What do you think? We've got snazzy new dotted bars to mark the Rush Plus patterns of service that will begin on June 18. We've got the ghostly wisps of the Silver Line in the western portions of the map. We have each line bookended with letters spelling out their colors ("RD" for red, "YL" for yellow, etc.) to help the colorblind. Little tweaks update other aspects of the map, with the prohibition on music now represented by what appears like an iPod rather than a boombox. I first reported on the Rush Plus realignment, which will change how Metro distributes its trains, back in February. WMATA now devotes a section of its website to explaining the changes.

What strikes me as a small shame is how much in flux the Metro system is — the fact that we don't know the Silver Line station names yet gives this draft of the Metro map a short shelf life. While I imagine most elements of the map will remain more or less permanent for years, WMATA will probably want to release a new map in the next couple years once the Silver Line formally opens and establishes its station names.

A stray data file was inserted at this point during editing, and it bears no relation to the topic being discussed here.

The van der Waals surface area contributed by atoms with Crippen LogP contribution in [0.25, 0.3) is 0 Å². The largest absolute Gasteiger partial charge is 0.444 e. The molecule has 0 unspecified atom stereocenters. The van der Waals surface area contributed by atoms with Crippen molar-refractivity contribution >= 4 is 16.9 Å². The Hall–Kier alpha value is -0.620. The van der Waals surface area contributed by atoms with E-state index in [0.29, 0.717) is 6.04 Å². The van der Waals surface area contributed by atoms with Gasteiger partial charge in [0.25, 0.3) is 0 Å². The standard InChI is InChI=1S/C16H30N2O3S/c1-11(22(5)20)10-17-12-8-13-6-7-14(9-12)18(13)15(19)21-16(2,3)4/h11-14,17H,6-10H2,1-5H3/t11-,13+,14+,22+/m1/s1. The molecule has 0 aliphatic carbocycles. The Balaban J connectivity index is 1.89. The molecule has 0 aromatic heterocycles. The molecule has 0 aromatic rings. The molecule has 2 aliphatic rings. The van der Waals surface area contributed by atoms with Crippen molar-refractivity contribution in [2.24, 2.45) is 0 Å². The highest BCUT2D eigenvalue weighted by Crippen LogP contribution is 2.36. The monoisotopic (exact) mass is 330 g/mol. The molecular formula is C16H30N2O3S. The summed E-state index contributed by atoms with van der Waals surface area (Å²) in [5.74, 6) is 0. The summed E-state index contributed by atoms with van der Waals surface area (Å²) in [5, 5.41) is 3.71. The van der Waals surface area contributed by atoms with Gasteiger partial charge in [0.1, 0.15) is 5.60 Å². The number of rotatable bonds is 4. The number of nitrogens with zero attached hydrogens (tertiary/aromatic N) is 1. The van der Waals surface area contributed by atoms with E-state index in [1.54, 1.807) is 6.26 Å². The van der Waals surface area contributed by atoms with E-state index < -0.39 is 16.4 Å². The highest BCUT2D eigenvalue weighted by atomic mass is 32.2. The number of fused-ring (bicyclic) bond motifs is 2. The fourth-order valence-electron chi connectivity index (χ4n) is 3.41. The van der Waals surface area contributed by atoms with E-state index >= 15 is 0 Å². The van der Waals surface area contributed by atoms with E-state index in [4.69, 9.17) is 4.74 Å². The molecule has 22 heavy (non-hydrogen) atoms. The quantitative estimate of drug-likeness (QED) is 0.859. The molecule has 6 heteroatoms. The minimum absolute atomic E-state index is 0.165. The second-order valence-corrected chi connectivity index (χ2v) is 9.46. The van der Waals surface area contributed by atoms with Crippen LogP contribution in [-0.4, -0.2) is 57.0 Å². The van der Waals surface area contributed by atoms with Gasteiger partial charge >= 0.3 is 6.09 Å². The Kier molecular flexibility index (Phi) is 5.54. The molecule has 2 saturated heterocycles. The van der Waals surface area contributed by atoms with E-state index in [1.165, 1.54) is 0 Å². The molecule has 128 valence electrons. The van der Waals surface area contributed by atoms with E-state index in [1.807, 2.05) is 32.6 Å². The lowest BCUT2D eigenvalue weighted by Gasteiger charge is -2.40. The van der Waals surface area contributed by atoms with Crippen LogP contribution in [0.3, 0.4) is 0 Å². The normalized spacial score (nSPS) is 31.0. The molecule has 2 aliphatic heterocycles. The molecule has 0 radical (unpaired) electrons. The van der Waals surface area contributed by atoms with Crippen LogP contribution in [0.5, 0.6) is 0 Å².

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Red Line delays still happening after a suicide at White Flint Metro

March 19, 2012 - 11:32 AM
(Photo: flickr/krossbow)

Watch out, D.C. commuters. There are delays on the Red Line this morning after an adult man intentionally placed himself on the Metro tracks at 10:15 a.m., according to WMATA reports, at the White Flint Metro station. Trains initially passed by the closed station as Metro Transit Police and Montgomery County fire department officials handled the aftermath.